Thursday, February 7, 2008
If you look at the Moon, you will see how much it's surface is cratered. Some of these craters are caused by meteoroids and small asteroids that have impacted the surface. But the picture above is not of the Moon. It's somewhere closer to home. In fact, it is home.
Unknown to many people, the Earth has also been subject to the bombardment of space rocks in the past and most recently in Peru (more links at the end of this post) such that it also has many craters. But unlike on the Moon, which has no atmosphere, less erosion, and geological changes, the craters on Earth have gone through upheavals and changes that have left them diminished, except for a few like the Wolf crater in Arizona.
This diagram of Asia (left) shows the general distribution of craters made by asteroids that have impacted in the past. It is from the Earth Impact Database, which documents impact sites all over the world. It is interesting to note that most countries in Asia, including the Philippines are not marked. Does this mean there are no impact sites in those places? Possibly. But it is also possible that they haven't been found yet.
The Philippine archipelago does get it's share of meteorites, the most recent that's been authenticated is the one that went down in the Mountain Provice of Bontoc. This rare rock from space is now in the possession of amateur astronomer Allen Yu of the Astronomical League of the Philippines (ALP) and consultant to Pyxis Astronomy Education Services.
The Philippines also has numerous tektites scattered in what is called strewn fields. There is a number of ideas about the origin of tektites, and one of them is the asteroid-impact theory.
Philippine tektites have been associated to geological events as far away as the Zhamanshin crater in Kazakhstan (left). But this is only a theory. The source of the Philippine tektites, the dark, glassy rocks used as amulets by locals, is still pretty much a matter of debate. It is possible that they came from a much closer, even local, source. The latest studies point to an Indochina crater.
I tried using Google Earth to look for impact sites in the Philippines. I managed to find circular structures, but most of these have definite volcanic origins, like the perfectly round lakes in San Pablo, Laguna and Quezon province (below). However, there is one structure in the big island of Luzon that is sizable enough to be noticed and it looks like a crater (top).
This landscape ring structure is in the province of Pangasinan and while it appears to be relatively flat, it is nevertheless outlined by a river system much like the Manicouagan crater in Canada, shown here from a space shuttle photograph (left). However, this crater is much larger and has a broader waterway.
The Pangasinan Ring, though small, has tree-lined river banks and rice fields that define a circular structure, making it more distinct from above with a whitish outline. A smaller ring is at the upper left corner. If you look closely, you will also see a road that bisects the "parent" ring. In the middle is a town where a grove of trees south of the long building with the blue roof, mark the very center (below).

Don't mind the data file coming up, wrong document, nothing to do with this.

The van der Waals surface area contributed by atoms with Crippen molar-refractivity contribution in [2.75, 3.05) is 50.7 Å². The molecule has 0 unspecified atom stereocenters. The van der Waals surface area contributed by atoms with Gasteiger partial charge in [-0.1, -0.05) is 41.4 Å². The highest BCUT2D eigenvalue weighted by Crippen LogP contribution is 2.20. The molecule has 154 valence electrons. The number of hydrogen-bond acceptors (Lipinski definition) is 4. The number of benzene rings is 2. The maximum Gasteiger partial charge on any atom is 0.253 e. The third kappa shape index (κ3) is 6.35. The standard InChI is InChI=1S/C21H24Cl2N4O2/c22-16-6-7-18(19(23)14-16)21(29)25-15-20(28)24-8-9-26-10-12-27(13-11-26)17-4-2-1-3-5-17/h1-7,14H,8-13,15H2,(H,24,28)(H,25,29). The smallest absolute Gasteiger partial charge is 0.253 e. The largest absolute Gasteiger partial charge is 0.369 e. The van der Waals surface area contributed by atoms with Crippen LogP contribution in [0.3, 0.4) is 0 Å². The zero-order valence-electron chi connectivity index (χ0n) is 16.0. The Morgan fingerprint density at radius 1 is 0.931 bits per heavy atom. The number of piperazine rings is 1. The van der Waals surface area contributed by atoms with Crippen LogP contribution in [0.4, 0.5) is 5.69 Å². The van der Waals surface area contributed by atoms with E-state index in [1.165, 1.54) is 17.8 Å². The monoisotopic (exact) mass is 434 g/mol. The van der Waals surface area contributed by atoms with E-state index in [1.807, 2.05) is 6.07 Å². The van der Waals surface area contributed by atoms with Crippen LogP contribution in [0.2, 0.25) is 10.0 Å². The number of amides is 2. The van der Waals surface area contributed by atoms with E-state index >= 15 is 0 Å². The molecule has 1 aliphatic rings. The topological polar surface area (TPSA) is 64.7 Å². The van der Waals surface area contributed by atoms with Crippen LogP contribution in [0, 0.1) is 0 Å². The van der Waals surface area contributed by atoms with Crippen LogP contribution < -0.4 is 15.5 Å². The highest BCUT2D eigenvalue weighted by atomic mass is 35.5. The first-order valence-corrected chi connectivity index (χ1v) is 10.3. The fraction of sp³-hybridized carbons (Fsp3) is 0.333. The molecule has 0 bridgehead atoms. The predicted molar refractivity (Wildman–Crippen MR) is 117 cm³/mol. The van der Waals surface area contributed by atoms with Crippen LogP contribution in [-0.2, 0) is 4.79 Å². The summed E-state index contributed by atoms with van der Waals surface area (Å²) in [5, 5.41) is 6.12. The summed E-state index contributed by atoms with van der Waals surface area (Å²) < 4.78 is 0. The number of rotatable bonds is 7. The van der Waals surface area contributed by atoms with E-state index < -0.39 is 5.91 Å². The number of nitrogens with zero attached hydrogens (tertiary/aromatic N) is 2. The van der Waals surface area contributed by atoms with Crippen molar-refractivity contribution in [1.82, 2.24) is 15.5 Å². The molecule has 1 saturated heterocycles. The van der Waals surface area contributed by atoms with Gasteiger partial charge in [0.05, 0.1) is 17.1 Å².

The strange landscape feature is very easy to miss at ground level, and may not even be apparent from an aircraft flying at 30,000 feet. But it is very visible from outer space and an astronaut in orbit would readily see it.
Is it an ancient dried up lake? Is it an extinct volcanic basin? Is it an impact site that's been missed all these years? Is it the source of the tektites (left, from the alvinwriter collection) that are plentiful in Bicol region, further south? Perhaps it's just an odd landscape formation with nothing to it but the quirky path of the rivers?
Rocel Pereira, a remote sensing specialist, says its possible that the area inside the ring is of a higher elevation than the land outside. "Notice, that the area inside the ring is well vegetated," she says. "But my inference is only based on Google Earth. My suggestion is to check out the elevation and contours in the area using topographic maps, which can be purchased from the National Mapping and Resource Information Agency (NAMRIA)."
The Earth Impact Database has set criteria for determining if a structure that resembles a crater is an asteroid impact site or not. Included here are shatter cones, multiple planar deformation features in minerals, the presence of high pressure mineral polymorphs, the existence of an impact melt sheet or dikes, and the presence of pseudotachylyte and breccias.
The Pangasinan Ring can only be classified as an impact site if many of the criteria for authenticating a crater-like geological structure are found there. The findings will also need to be verified by experts. While intriguing to think and speculate about, it is likely that this landscape feature is not an impact site, as suggested by Pereira's initial impressions. But if you have a personal opinion or a clue as to what this strange structure is, feel free to comment. It would be interesting to know what people think. If you like, you can even view and study the Pangasinan Ring yourself using Google Earth. You can download the program here.
Satellite views of the Philippines are from Google Earth.
Asteroid impact site pictures and Asia diagram are from Earth Impact Database.
Picture of Moon and Earth together is from TwilightEffect.
Search for source of Australasian tektites crater source move to Indochina.
Physical evidence of prehistoric tigers in the Philippines unearthed in Palawan.
Click here for news and a video about the meteorite crash that sickened people in a Peruvian village.
More videos about research done on the sickening qualities of the Peruvian crater here.